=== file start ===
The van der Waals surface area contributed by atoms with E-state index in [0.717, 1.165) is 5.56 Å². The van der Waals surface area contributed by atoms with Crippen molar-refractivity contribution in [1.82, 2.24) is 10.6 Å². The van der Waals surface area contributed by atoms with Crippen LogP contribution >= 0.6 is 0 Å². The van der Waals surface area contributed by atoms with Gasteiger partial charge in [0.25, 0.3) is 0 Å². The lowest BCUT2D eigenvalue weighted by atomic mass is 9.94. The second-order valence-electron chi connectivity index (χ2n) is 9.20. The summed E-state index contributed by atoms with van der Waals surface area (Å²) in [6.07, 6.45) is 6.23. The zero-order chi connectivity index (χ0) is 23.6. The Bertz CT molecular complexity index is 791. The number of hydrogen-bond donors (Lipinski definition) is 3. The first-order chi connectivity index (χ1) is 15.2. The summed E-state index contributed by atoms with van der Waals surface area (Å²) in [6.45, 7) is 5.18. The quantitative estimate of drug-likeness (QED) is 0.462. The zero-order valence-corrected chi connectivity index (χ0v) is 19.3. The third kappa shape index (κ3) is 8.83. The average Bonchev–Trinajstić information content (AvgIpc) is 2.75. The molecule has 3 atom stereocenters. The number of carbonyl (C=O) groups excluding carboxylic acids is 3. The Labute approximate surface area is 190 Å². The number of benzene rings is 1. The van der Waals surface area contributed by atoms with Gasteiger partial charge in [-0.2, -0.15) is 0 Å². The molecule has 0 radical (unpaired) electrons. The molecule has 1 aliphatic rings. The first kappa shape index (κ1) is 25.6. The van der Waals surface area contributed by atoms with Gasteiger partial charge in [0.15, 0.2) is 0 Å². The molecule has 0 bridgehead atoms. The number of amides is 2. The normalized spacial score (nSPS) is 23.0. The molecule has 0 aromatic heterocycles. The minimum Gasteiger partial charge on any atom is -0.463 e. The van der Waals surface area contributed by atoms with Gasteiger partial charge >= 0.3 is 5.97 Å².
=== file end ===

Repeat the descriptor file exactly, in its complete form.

The van der Waals surface area contributed by atoms with E-state index in [0.717, 1.165) is 5.56 Å². The van der Waals surface area contributed by atoms with Crippen molar-refractivity contribution in [1.82, 2.24) is 10.6 Å². The van der Waals surface area contributed by atoms with Crippen LogP contribution >= 0.6 is 0 Å². The van der Waals surface area contributed by atoms with Gasteiger partial charge in [0.25, 0.3) is 0 Å². The lowest BCUT2D eigenvalue weighted by atomic mass is 9.94. The second-order valence-electron chi connectivity index (χ2n) is 9.20. The summed E-state index contributed by atoms with van der Waals surface area (Å²) in [6.07, 6.45) is 6.23. The zero-order chi connectivity index (χ0) is 23.6. The Bertz CT molecular complexity index is 791. The number of hydrogen-bond donors (Lipinski definition) is 3. The first-order chi connectivity index (χ1) is 15.2. The summed E-state index contributed by atoms with van der Waals surface area (Å²) in [6.45, 7) is 5.18. The quantitative estimate of drug-likeness (QED) is 0.462. The zero-order valence-corrected chi connectivity index (χ0v) is 19.3. The third kappa shape index (κ3) is 8.83. The average Bonchev–Trinajstić information content (AvgIpc) is 2.75. The molecule has 3 atom stereocenters. The number of carbonyl (C=O) groups excluding carboxylic acids is 3. The Labute approximate surface area is 190 Å². The number of benzene rings is 1. The van der Waals surface area contributed by atoms with Gasteiger partial charge in [-0.2, -0.15) is 0 Å². The molecule has 0 radical (unpaired) electrons. The molecule has 1 aliphatic rings. The first kappa shape index (κ1) is 25.6. The van der Waals surface area contributed by atoms with Gasteiger partial charge in [0.15, 0.2) is 0 Å². The molecule has 0 bridgehead atoms. The number of amides is 2. The normalized spacial score (nSPS) is 23.0. The molecule has 0 aromatic heterocycles. The minimum Gasteiger partial charge on any atom is -0.463 e. The van der Waals surface area contributed by atoms with Gasteiger partial charge >= 0.3 is 5.97 Å².